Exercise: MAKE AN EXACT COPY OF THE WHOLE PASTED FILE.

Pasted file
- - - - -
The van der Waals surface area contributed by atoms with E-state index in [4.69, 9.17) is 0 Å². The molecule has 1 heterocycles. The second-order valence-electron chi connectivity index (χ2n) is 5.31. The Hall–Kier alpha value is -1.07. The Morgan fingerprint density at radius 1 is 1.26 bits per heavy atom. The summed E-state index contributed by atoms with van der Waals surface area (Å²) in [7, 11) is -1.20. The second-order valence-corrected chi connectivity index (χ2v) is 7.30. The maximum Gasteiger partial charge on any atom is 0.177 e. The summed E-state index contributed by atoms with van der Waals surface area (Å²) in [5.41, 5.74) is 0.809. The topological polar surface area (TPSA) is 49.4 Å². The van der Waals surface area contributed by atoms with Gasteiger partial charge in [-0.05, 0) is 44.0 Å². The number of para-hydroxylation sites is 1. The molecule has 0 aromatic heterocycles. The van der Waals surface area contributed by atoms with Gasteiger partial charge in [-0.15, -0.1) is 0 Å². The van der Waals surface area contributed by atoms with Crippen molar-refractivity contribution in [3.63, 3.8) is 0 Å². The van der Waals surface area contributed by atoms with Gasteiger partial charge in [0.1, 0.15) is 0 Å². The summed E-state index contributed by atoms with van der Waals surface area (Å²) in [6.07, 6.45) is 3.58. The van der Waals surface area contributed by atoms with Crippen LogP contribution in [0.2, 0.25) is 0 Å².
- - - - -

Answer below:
The van der Waals surface area contributed by atoms with E-state index in [4.69, 9.17) is 0 Å². The molecule has 1 heterocycles. The second-order valence-electron chi connectivity index (χ2n) is 5.31. The Hall–Kier alpha value is -1.07. The Morgan fingerprint density at radius 1 is 1.26 bits per heavy atom. The summed E-state index contributed by atoms with van der Waals surface area (Å²) in [7, 11) is -1.20. The second-order valence-corrected chi connectivity index (χ2v) is 7.30. The maximum Gasteiger partial charge on any atom is 0.177 e. The summed E-state index contributed by atoms with van der Waals surface area (Å²) in [5.41, 5.74) is 0.809. The topological polar surface area (TPSA) is 49.4 Å². The van der Waals surface area contributed by atoms with Gasteiger partial charge in [-0.05, 0) is 44.0 Å². The number of para-hydroxylation sites is 1. The molecule has 0 aromatic heterocycles. The van der Waals surface area contributed by atoms with Gasteiger partial charge in [-0.15, -0.1) is 0 Å². The van der Waals surface area contributed by atoms with Crippen molar-refractivity contribution in [3.63, 3.8) is 0 Å². The van der Waals surface area contributed by atoms with Gasteiger partial charge in [0.1, 0.15) is 0 Å². The summed E-state index contributed by atoms with van der Waals surface area (Å²) in [6.07, 6.45) is 3.58. The van der Waals surface area contributed by atoms with Crippen LogP contribution in [0.2, 0.25) is 0 Å².